The operating loss was RIM's first in eight years and RIM said it would fire 5,000 people, almost a third of its workforce, as it delayed the launch of the BlackBerry 10 devices.
Analysts saw the delay as a devastating setback for RIM, which has fallen behind in a smartphone industry it helped pioneer with the email-focused BlackBerry. Quarterly losses could pile up while RIM rushes to build its new platform.
The once-ubiquitous BlackBerry has stumbled as users seek out the oversized touchscreens and massive libraries of apps on Apple Inc's iPhone and on a slew of devices using Google Inc's Android software, although Heins said RIM's subscriber base was continuing to grow.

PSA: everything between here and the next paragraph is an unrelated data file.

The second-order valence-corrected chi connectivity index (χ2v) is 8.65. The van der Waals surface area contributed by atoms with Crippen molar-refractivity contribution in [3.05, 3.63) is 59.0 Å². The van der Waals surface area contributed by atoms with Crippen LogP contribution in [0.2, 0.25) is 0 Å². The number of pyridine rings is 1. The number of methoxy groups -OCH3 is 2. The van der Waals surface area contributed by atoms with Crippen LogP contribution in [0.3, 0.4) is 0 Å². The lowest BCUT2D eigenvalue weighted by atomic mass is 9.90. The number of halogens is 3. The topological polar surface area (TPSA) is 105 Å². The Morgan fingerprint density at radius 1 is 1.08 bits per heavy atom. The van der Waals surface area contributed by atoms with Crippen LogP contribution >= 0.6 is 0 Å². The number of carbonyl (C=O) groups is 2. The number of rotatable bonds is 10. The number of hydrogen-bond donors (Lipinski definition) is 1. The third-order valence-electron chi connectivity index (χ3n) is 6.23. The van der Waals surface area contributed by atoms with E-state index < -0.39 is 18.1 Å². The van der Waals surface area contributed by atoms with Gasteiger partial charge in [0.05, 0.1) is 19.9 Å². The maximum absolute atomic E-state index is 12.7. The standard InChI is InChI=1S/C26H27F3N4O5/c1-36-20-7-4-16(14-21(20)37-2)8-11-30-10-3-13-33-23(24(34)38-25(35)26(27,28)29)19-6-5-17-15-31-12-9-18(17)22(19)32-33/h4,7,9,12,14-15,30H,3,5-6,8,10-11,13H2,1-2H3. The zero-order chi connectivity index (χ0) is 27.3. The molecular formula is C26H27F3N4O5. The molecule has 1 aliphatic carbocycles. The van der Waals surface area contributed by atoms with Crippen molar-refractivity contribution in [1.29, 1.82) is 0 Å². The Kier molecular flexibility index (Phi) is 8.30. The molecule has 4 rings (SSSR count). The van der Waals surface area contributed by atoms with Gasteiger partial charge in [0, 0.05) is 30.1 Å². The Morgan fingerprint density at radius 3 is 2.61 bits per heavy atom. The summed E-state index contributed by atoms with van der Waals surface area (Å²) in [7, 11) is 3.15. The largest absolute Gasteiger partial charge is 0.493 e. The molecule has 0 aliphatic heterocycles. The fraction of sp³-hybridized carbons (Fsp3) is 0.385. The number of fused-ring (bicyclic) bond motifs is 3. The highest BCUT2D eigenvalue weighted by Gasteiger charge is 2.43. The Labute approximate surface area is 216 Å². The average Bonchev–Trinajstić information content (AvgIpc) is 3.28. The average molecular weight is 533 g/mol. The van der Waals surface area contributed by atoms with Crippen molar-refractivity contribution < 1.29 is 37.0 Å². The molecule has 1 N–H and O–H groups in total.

"This company is not ignoring the world out there, nor is it in a death spiral," Heins told the CBC.
"Yes, it is very, very challenged at the moment — specifically in the U.S. market. The way I would describe it: we're in the middle of a transition," he said. "I'm positive we will emerge successfully from that transition."
(Reporting by Andrea Hopkins and Alastair Sharp; Editing by Peter Galloway and Janet Guttsman)